Review article: The dangers of polemic: Is ritual still an interesting topic of historical study?

    Geoffrey Koziol
    Philippe Buc, The Dangers of Ritual: Between Early Medieval Texts and Social Scientific Theory. Gerd Althoff, Spielregeln der Politik im Mittelalter: Kommunikation in Frieden und Fehde. Frans Theuws and Janet L. Nelson (eds). Rituals of Power from Late Antiquity to the Early Middle Ages. Joëlle Rollo-Koster (ed), Medieval and Early Modern Rituals: Formalized Behavior in Europe, China and Japan. [source]

    Impacts of long-term changes in fishery management on the trophic level water quality in Czech fish ponds

    L. Pechar
    The management of Czech fish ponds changed little from the Middle Ages until the end of the nineteenth century. The intensification of fish production was initiated during the first half of the twentieth century. During the 1930s, liming and manuring of the ponds became common. A greater density of stocking led to the use of artificial feeds in the form of pellets and grain. These changes in pond management have led to an increase in fish production from ,,50 to >,500 kg ha,1 year,1 over the last 5 decades. At the same time, the quality of the water and sediments has been deteriorating, and the functioning of the pond ecosystem has been disturbed. There are now massive blooms of phytoplankton, especially cyanobacteria, accompanied by great fluctuations in the oxygen concentration and pH. Data collected since 1925, when systematic research on the ponds started, allow the mechanisms responsible for the changes to be traced. [source]

    Somatic Styles of the Early Middle Ages

    GENDER & HISTORY, Issue 3 2008
    Lynda L. Coon
    ,Somatic Styles' examines how classical modes of gender played significant roles in carving out competitive arenas between clerical and lay elites, c.600,900 CE. The paper explores the hermeneutical obstacles standing between the contemporary theorist of gender and the complex nature of the early medieval texts under scrutiny. The analysis reconstructs classicising techniques of gender deployed by early medieval churchmen, and it does so in a way that both challenges the stranglehold of the ,one-sex' model on pre-modern understandings of gender and heals the ,rupture' between the ,Ancient' and the ,Dark Age'. Finally, the essay maps early medieval somatic and gendered styles onto an architectural space where lay and consecrated bodies met , a ninth-century monastic basilica. [source]

    Medieval Marriage: Symbolism and Society by David d'Avray Byzantine Women: Varieties of Experience, AD 800,1200 edited by Lynda Garland Household, Women and Christianities in Late Antiquity and the Middle Ages edited by Anneke B. Mulder-Bakker and Jocelyn Wogan-Browne

    GENDER & HISTORY, Issue 2 2007
    E. M. C. VAN HOUTS
    First page of article [source]

    (Homo)sex in the City Only?

    GENDER & HISTORY, Issue 1 2004
    Change in the Gay Past, Finding Continuity
    Books reviewed in this article: Glenn Burger and Steven F. Kruger (eds), Queering the Middle Ages John Howard, Men Like That: A Southern Queer History Stephen O. Murray, Homosexualities [source]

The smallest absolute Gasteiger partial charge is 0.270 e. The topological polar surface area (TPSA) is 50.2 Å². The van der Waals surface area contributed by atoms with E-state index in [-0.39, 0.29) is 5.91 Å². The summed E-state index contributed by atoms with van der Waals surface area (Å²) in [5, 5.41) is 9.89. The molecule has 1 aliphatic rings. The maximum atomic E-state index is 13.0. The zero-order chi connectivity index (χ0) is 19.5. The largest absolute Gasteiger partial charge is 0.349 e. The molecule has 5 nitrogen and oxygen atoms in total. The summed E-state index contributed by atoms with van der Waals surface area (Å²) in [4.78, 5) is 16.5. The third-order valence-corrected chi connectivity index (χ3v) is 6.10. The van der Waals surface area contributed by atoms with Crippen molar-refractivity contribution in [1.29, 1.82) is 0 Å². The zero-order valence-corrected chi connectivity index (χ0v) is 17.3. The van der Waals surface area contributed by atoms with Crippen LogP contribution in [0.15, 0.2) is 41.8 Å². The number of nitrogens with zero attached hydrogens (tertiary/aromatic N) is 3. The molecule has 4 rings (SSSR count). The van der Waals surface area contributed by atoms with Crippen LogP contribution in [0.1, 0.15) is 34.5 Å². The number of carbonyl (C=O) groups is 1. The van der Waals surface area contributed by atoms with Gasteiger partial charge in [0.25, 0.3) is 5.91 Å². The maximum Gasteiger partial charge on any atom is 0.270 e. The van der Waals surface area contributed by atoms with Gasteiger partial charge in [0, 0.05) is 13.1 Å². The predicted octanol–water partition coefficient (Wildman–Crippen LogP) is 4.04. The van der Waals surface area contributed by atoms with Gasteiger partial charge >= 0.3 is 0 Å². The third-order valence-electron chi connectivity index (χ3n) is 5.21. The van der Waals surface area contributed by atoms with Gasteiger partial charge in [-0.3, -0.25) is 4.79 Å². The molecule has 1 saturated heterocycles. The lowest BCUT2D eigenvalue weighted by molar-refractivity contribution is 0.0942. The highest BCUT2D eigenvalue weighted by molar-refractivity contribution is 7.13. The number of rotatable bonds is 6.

History of hemodialyzers' designs

    Zbylut J. TWARDOWSKI
    Abstract Accumulation of knowledge requisite for development of hemodialysis started in antiquity and continued through Middle Ages until the 20th century. Firstly, it was determined that the kidneys produce urine containing toxic substances that accumulate in the body if the kidneys fail to function properly; secondly, it was necessary to discover the process of diffusion and dialysis; thirdly, it was necessary to develop a safe method to prevent clotting in the extracorporeal circulation; and fourthly, it was necessary to develop biocompatible dialyzing membranes. Most of the essential knowledge was acquired by the end of the 19th century. Hemodialysis as a practical means of replacing kidney function started and developed in the 20th century. The original hemodialyzers, using celloidin as a dialyzing membrane and hirudin as an anticoagulant, were used in animal experiments at the beginning of the 20th century, and then there were a few attempts in humans in the 1920s. Rapid progress started with the application of cellophane membranes and heparin as an anticoagulant in the late 1930s and 1940s. The explosion of new dialyzer designs continued in the 1950s and 1960s and ended with the development of capillary dialyzers. Cellophane was replaced by other dialyzing membranes in the 1960s, 1970s, and 1980s. Dialysis solution was originally prepared in the tank from water, electrolytes, and glucose. This solution was recirculated through the dialyzer and back to the tank. In the 1960s, a method of single-pass dialysis solution preparation and delivery system was designed. A large quantity of dialysis solution was used for a single dialysis. Sorbent systems, using a small volume of regenerated dialysis solution, were developed in the mid 1960s, and continue to be used for home hemodialysis and acute renal failure. At the end of the 20th century, a new closed system, which prepared and delivered ultrapure dialysis solution preparation, was developed. This system also had automatic reuse of lines and dialyzers and prepared the machine for the next dialysis. This was specifically designed for quotidian home hemodialysis. Another system for frequent home hemodialysis or acute renal failure was developed at the turn of the 21st century. This system used premanufactured dialysis solution, delivered to the home or dialysis unit, as is done for peritoneal dialysis. [source]